Radio controlled models need some radio equipment to operate! This may come as no surprise to most of you.
The type of radio equipment to choose can be quite complicated, unless you buy an all in one package where the radio equipment is included.
The equipment basically consists of the following parts:
One main consideration use to be the type of transmitter/receiver combination to use. This is split into the 2.4GHz digital systems or the older 35MHz (UK & Europe) or 72MHz (USA & Canada) FM systems. These days there is no consideration needed as only the 2.4GHz digital systems are sold and their reliability and security have left the old FM systems behind.
The FM systems also have two encoding systems called PPM and PCM, the latter being a more secure digital coding system. The FM system is split into a number of channels that is normally selected by inserting a crystal of the required channel into the transmitter and receiver. Some advanced radios have a synthesiser built in so you can simply select the required channel without having to plug a crystal in.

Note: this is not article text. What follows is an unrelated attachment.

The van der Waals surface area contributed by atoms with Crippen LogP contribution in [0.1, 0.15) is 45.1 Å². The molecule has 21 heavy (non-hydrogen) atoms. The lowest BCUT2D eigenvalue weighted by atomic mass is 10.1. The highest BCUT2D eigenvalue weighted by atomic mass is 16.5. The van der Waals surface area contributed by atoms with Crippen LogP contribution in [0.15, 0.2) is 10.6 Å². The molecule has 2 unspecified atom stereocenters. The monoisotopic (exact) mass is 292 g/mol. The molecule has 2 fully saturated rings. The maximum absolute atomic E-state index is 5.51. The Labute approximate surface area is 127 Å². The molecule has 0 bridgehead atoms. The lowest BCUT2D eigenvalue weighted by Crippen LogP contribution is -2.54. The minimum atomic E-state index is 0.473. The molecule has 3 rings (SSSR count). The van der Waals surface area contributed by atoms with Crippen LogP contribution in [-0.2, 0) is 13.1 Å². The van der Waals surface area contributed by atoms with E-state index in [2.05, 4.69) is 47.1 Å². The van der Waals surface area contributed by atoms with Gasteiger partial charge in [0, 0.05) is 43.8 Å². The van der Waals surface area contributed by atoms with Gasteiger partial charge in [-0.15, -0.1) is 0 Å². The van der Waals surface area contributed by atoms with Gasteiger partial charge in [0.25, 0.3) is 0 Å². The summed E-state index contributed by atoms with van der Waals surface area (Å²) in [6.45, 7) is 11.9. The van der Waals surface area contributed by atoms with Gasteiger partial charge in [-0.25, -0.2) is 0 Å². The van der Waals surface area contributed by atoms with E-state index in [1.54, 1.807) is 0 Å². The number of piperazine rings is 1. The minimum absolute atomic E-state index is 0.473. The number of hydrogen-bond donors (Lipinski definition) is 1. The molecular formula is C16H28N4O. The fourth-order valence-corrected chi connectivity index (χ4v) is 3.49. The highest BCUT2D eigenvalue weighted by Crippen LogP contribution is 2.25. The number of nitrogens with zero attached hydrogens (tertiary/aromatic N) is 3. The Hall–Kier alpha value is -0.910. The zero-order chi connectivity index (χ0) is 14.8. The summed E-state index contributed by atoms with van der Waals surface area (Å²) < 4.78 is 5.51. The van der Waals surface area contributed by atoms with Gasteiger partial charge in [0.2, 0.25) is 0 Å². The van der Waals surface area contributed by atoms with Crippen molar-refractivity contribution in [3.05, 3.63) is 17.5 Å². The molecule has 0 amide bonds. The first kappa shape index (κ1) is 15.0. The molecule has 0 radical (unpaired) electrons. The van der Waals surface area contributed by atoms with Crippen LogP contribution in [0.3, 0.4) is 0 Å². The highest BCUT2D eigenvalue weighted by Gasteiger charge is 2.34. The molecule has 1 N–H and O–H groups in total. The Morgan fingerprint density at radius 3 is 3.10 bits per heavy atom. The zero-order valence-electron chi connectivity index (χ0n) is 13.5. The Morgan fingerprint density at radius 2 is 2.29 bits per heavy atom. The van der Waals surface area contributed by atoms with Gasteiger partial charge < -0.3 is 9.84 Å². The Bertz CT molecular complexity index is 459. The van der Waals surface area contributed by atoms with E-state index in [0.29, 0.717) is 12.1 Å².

The 2.4GHz system also has some varying flavours of coding depending on manufacturer. In general I would suggest anyone starting into the hobby now only chooses a 2.4GHz system as there is less chance of interference and no need to choose a channel. As interference is increased when flying an electric helicopter due to the high currents involved a 2.4GHz system is highly desirable! Newer versions of the DSM coding system (DSMX) now support telemetry so you can monitor flight data being transmitted back from the model!
Another choice to make is how many control channels or functions do you need? Generally for helicopters a minimum of a 5 channel system should be purchased to control the following functions:
An additional channel may be required to allow for Gyro gain control so a 6 channel radio is the ideal minimum.
If you do not purchase a model with included transmitter and go for the bind and fly (BNF) option then I would suggest you buy a Spektrum DX7S or the newer DX7 (2015) DSMX transmitter.
| Beginners | Electric | Nitro | Radio | 2.4GHz DSM |